Thursday, November 30, 2017

Contrasting Clergy Privilege -- then and now

Good morning friends! It'll be time to hit the road in a couple minutes. It's 5:37 AM right now and my alarm will go off at 5:42, telling me to stop doing other things and get my jacket on so I can make it to work on time.

Oftentimes I think about how much our life has changed in the last 10 years. Beginning when Toni and I moved to Ladysmith, Wisconsin in 1984, I was supported as a member of the clergy. Toni and I moved from St. Paul, where I'd been a seminary student, to the place where I'd serve as associate pastor of an established church. Most of our married life, and all the years during the time Toni and I were raising our children, we were privileged and well supported. Now things are different.

I wrote the item below as I was thinking about how different my younger son's life is. It's kind of a mish mash because I didn't go back and edit it.

Jon is also serving as a pastor, but the church is very small. He's needing to have a second job and even so he and Breanna are barely "making it" financially. They trust God and they are fine, but it does make me consider how privileged I have been. My older son, Dan, is at a more established church. He, I think, shares in a bit of the privilege that I enjoyed in years past.

OK... my alarm went of 2 minutes ago. Got to run.

Written on Saturday, November 18

Toni and I are out in Cokato tonight, at our younger son's home, caring for our granddaughters while Jon and Breanna are at a wedding celebration. Another of their high school friends was married tonight. I imagine it'll be late before they get back. (It's 9:30 now.)

I'm glad they can have the night out. I can't imagine how exhausting it must be to do everything they need to, with the church they're leading, their three daughters (a 3 year old and year-and-a-half old twins), and doing everything with far less financial support than Toni and I had when we were in a similar position. At least they have Breanna's parents in town here. What a blessing they are!

When our children were small we lived in Ladysmith, Wisconsin. I was associate pastor of an established church, and, as Breanna and Jon do, we did a lot together with high school age young people. Jon & Breanna's work is more challenging though, because they don't have a lot of parents who are eager to have their middle and high school age children involved in youth activities. They're starting from scratch, in many ways, though they do have a great core of spiritually mature adults who are standing with them. There are so many reasons to give thanks!

Last night (Friday, November 19) our older son, Dan, and his wife Shatera, were at our place in Roseville making lefse with Toni. They were well on their way with the project when I got home from work. Dan & Shatera are involved in church work also, and one of the things we talked about with them is the possibility that they may have an opportunity to rent a large home (with another couple) for a reduced rate starting sometime next year, thanks to the generosity of people from Dan's church. They're expecting their first child in January, so obviously that's a great thing considering that they're now living in a one bedroom apartment.

Now that I'm working a "regular job" I'm more and more aware of how our ability to do what God calls us to do, even our ability to come out here (to Cokato) today to be with our grandkids, depends on having a regular, steady and "fair" income.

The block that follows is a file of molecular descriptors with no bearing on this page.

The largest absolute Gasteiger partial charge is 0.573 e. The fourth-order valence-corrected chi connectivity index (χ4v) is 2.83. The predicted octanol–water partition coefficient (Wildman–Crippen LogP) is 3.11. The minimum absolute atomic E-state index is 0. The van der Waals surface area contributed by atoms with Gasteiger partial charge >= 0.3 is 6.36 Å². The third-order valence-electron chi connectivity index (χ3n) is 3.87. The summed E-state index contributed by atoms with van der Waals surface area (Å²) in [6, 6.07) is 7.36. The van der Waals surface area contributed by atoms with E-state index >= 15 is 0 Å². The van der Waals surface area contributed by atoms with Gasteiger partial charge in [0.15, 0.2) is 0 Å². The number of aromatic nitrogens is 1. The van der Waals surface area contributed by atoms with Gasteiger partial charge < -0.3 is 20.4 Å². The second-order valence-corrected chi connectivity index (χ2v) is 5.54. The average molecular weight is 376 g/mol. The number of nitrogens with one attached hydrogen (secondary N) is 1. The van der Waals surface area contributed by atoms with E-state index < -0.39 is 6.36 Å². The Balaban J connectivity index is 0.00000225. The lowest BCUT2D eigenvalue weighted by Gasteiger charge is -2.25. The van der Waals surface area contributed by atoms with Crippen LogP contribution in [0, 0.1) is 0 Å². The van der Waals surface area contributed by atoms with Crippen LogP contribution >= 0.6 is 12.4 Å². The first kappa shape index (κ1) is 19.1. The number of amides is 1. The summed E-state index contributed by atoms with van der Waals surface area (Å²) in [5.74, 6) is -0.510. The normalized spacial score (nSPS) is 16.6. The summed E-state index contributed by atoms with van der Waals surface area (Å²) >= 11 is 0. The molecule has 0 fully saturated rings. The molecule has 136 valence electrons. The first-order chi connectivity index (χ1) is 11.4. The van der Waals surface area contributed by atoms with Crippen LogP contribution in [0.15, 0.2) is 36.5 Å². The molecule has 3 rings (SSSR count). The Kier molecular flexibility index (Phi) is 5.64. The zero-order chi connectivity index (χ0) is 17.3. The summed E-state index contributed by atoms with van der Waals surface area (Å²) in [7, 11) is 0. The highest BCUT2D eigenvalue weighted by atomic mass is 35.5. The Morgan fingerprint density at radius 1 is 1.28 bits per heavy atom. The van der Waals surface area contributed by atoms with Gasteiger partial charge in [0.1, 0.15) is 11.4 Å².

Last night Dan and Shatera and Toni and I were talking a bit about my work, and, specifically about my work schedule. Shatera asked what I would have done if I had started working as a bus driver when our kids were small. At that point I would have needed to be working full time. Hours are so crazy when a person starts. I know it's hard for bus operators who are parents today. I'm sure it would have been for me back then too. I told Shatera that I'd probably have looked for other work back then, even if it paid somewhat less money.

Though that's true, it's hard for me to even think about or imagine, that is, that I would have had to think about work and income differently. I've been privileged. As I said, I was a part of an established church, called to serve there, though that wasn't my plan. We were well taken care of. Somehow, though, it was God's.


Thursday, November 16, 2017

Trusting God

I went to bed at about 9. Toni thought that was mighty early, but I reminded her that I do get up at 5, so if I had slept straight through that would have been 8 hours. That's about what I need to feel well. I usually don't sleep straight through though. So I get good naps during the day. One at some in the morning after my first work shift, another just before I go back for my second shift in the afternoon.

It's good, and important, for me to trust God -- not only in the abstract, not only in general, but also in the particulars of life, trusting that He has my best interests in mind even as he guides, in some ways that I can't fully understand, the daily and weekly pattern of my life, my comings and my goings, my waking and my sleeping, working and resting, my time with others and my time alone. It's good for me to trust God for all of that, to believe that He has, in some rather mysterious way, appointed certain activities and situations for me to "live into" each day. It's good for me to believe that, not only because it gives me peace, but because God does actually do that providential work in my life. And in yours too.

It's time for me to go back to bed now. More about this at another time.

Here's quote from a book I read earlier this year:
We do not learn to dance by watching our feet. Dancers do more than contemplate moves; in the dance they enjoy the partner. To follow in the dance of life is to look for, be thankful for, and pray for God's love, mercies, and providence. We may not know which events... display[] God's providence. But we can justifiably believe that the unlikeliest rock even may turn out to be a treasured jewel, that some events are miracles, and through them we can see along and encounter God, and in everything give joyful thanks. - Bruce Reichenbach in Divine Providence (final paragraph)

Friday, November 10, 2017

Live, Work, Study

It's so great to have a warm place to be on a cold night. It's wonderful to be able to do worthwhile things. My job is a delight. I LOVE my family. It's so great to have a clear mind and a strong body and, more than anything else, to be absolutely secure in the unconditional love of God, love I know about because of Jesus, love that I know is for everyone everywhere.